In the 1980s, the optical profession experienced significant change brought about by broader government policy to create more competition in the economy through deregulation. In 1984, the Sale of Optical Appliances Order of Council legislation opened the door for non-registered optical practitioners to sell ophthalmic appliances.
Dr Neil Handley, museum curator at the British Optical Association Museum, said: ‘Some business interests lobbied the government in favour of the order, however, the profession in general were largely resistant. And although it was argued that the impact was primarily on dispensing optics, the College of Optometrists sought to amend the proposals to ensure that the clinical examination of the eye by qualified professionals, including optometrists, was protected.’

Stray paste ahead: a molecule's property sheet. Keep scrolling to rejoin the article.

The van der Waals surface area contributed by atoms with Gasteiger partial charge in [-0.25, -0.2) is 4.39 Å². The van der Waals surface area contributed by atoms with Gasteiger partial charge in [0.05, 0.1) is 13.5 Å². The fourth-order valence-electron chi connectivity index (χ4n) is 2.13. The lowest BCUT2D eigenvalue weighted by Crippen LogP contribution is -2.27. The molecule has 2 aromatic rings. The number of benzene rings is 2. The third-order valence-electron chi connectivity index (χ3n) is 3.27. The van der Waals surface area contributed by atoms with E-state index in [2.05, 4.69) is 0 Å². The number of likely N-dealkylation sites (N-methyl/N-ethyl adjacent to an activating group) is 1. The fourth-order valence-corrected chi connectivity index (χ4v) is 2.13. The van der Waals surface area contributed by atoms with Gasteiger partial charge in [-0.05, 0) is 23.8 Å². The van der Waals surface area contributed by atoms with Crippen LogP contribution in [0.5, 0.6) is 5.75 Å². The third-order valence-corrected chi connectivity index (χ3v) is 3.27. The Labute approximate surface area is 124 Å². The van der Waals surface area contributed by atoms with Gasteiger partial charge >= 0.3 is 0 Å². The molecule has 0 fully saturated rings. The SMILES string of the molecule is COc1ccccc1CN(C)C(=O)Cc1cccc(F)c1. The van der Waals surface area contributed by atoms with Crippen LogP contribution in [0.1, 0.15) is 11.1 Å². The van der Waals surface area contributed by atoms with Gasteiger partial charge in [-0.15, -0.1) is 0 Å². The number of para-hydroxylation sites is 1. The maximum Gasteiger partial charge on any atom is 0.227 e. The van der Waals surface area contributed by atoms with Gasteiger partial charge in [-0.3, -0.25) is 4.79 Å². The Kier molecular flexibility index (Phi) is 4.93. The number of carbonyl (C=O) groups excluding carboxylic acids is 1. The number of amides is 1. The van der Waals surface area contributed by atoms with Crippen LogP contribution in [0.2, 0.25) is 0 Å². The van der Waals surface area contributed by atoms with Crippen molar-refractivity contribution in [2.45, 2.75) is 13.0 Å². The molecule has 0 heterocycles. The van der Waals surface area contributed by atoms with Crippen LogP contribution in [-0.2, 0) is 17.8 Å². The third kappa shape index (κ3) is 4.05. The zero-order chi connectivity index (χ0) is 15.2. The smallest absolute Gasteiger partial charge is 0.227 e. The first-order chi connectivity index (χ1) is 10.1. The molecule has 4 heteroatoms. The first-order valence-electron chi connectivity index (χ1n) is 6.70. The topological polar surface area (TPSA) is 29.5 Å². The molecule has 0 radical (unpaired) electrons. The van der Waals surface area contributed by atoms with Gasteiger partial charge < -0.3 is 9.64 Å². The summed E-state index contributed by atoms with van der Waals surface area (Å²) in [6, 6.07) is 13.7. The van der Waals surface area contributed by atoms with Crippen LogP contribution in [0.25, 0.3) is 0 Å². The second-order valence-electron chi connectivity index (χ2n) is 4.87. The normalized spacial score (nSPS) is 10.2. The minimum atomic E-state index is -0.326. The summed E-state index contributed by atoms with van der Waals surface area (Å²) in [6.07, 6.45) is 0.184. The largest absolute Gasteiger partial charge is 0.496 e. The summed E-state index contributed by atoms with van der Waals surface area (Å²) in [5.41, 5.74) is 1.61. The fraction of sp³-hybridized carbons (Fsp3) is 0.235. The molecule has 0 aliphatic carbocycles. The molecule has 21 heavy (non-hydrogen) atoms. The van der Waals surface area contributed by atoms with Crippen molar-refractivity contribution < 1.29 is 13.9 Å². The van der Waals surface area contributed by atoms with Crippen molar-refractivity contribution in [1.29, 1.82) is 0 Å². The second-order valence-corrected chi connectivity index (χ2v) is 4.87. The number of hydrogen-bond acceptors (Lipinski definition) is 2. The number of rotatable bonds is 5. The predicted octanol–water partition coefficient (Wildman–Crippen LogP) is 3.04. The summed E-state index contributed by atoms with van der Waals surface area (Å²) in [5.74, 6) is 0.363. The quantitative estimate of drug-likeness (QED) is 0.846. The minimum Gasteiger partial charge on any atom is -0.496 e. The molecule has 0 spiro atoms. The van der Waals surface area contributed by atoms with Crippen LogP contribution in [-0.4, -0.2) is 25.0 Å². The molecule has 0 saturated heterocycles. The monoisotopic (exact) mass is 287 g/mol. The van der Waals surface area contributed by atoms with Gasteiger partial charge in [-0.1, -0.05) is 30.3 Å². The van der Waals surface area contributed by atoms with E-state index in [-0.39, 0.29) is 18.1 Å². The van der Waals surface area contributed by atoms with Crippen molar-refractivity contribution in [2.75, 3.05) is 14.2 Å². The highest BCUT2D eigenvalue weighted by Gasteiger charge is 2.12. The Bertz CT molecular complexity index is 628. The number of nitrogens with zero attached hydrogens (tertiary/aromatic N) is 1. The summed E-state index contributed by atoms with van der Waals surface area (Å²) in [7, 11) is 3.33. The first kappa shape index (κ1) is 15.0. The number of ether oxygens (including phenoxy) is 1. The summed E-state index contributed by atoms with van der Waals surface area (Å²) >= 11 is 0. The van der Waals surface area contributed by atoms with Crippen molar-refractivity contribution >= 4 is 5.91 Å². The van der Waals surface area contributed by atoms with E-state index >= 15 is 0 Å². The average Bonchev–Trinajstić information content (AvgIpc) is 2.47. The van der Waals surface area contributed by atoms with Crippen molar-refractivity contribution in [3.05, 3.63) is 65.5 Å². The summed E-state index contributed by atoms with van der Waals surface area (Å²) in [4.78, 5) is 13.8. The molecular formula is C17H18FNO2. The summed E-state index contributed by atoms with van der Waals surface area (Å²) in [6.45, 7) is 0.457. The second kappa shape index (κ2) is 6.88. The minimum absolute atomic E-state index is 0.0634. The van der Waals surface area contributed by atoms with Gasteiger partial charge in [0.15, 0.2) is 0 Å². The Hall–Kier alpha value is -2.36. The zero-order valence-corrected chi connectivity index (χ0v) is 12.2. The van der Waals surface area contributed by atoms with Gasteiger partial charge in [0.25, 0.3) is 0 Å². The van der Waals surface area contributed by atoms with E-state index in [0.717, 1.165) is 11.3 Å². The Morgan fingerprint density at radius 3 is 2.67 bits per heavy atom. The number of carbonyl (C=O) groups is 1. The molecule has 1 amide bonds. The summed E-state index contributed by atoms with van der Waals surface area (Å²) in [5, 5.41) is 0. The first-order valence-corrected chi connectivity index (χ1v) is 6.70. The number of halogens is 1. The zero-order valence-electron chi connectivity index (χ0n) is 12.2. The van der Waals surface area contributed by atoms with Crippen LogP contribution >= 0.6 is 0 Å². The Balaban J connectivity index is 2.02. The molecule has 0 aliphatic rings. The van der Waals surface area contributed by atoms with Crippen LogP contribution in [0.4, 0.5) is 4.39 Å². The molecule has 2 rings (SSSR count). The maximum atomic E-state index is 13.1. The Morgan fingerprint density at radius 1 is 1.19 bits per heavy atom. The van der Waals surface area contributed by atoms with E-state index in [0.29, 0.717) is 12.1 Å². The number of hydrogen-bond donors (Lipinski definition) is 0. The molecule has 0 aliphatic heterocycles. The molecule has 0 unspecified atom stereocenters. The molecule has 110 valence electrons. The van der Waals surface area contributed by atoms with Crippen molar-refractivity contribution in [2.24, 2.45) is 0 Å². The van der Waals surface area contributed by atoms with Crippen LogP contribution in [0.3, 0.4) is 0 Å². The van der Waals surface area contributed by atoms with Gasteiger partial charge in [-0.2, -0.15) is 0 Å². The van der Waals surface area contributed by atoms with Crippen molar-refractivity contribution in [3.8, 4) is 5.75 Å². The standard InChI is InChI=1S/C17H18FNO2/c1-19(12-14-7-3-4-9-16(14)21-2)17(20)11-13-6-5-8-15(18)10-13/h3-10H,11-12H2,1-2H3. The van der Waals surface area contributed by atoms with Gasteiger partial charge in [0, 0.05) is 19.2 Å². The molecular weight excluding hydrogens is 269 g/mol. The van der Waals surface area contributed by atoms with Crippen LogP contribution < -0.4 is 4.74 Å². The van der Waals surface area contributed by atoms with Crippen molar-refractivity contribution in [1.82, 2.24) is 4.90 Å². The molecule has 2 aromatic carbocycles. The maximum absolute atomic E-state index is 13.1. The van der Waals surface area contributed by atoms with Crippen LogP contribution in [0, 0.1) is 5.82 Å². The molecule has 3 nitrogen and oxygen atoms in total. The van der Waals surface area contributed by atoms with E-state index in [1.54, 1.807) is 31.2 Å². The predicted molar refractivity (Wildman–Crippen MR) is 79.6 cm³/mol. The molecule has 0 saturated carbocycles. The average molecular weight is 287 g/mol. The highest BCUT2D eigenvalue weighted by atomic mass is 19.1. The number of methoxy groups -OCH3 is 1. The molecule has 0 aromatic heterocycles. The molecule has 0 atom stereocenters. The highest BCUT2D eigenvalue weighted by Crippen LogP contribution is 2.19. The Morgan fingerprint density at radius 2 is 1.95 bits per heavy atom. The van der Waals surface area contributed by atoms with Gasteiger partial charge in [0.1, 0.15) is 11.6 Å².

The order also meant that price advertising for dispensing services and optical appliances was allowed and consumer-targeted advertising became widespread. Deregulation undoubtedly shaped the optical profession’s current form as evidenced by the growth of multiples and popularity of branded eyewear.
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